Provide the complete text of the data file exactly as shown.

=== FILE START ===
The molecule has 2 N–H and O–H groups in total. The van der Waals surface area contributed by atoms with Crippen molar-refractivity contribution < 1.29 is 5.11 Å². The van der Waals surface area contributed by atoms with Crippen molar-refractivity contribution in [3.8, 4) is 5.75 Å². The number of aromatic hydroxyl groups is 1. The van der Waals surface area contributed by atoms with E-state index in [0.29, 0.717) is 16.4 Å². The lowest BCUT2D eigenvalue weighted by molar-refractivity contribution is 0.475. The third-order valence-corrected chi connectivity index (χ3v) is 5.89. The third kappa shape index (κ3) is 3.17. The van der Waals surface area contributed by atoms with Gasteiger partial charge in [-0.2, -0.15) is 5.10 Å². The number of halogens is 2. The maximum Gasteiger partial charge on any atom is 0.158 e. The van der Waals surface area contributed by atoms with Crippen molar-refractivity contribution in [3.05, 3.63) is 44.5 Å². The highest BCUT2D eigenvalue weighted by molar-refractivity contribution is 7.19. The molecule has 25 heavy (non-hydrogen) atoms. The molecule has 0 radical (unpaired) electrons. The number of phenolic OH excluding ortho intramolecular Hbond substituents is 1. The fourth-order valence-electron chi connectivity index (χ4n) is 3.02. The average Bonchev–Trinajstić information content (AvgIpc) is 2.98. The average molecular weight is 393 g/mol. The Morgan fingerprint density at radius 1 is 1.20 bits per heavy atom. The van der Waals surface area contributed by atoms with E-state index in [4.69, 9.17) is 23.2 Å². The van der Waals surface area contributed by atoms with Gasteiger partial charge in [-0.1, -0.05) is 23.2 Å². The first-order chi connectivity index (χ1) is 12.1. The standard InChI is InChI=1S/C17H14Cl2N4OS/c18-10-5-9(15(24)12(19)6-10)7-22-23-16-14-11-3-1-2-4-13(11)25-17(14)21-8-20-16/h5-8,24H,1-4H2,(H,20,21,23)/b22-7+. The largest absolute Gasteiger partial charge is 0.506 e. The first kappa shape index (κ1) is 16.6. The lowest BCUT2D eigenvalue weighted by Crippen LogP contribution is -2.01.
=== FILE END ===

The molecule has 2 N–H and O–H groups in total. The van der Waals surface area contributed by atoms with Crippen molar-refractivity contribution < 1.29 is 5.11 Å². The van der Waals surface area contributed by atoms with Crippen molar-refractivity contribution in [3.8, 4) is 5.75 Å². The number of aromatic hydroxyl groups is 1. The van der Waals surface area contributed by atoms with E-state index in [0.29, 0.717) is 16.4 Å². The lowest BCUT2D eigenvalue weighted by molar-refractivity contribution is 0.475. The third-order valence-corrected chi connectivity index (χ3v) is 5.89. The third kappa shape index (κ3) is 3.17. The van der Waals surface area contributed by atoms with Gasteiger partial charge in [-0.2, -0.15) is 5.10 Å². The number of halogens is 2. The maximum Gasteiger partial charge on any atom is 0.158 e. The van der Waals surface area contributed by atoms with Crippen molar-refractivity contribution in [3.05, 3.63) is 44.5 Å². The highest BCUT2D eigenvalue weighted by molar-refractivity contribution is 7.19. The molecule has 25 heavy (non-hydrogen) atoms. The molecule has 0 radical (unpaired) electrons. The number of phenolic OH excluding ortho intramolecular Hbond substituents is 1. The fourth-order valence-electron chi connectivity index (χ4n) is 3.02. The average Bonchev–Trinajstić information content (AvgIpc) is 2.98. The average molecular weight is 393 g/mol. The Morgan fingerprint density at radius 1 is 1.20 bits per heavy atom. The van der Waals surface area contributed by atoms with E-state index in [4.69, 9.17) is 23.2 Å². The van der Waals surface area contributed by atoms with Gasteiger partial charge in [-0.1, -0.05) is 23.2 Å². The first-order chi connectivity index (χ1) is 12.1. The standard InChI is InChI=1S/C17H14Cl2N4OS/c18-10-5-9(15(24)12(19)6-10)7-22-23-16-14-11-3-1-2-4-13(11)25-17(14)21-8-20-16/h5-8,24H,1-4H2,(H,20,21,23)/b22-7+. The largest absolute Gasteiger partial charge is 0.506 e. The first kappa shape index (κ1) is 16.6. The lowest BCUT2D eigenvalue weighted by Crippen LogP contribution is -2.01.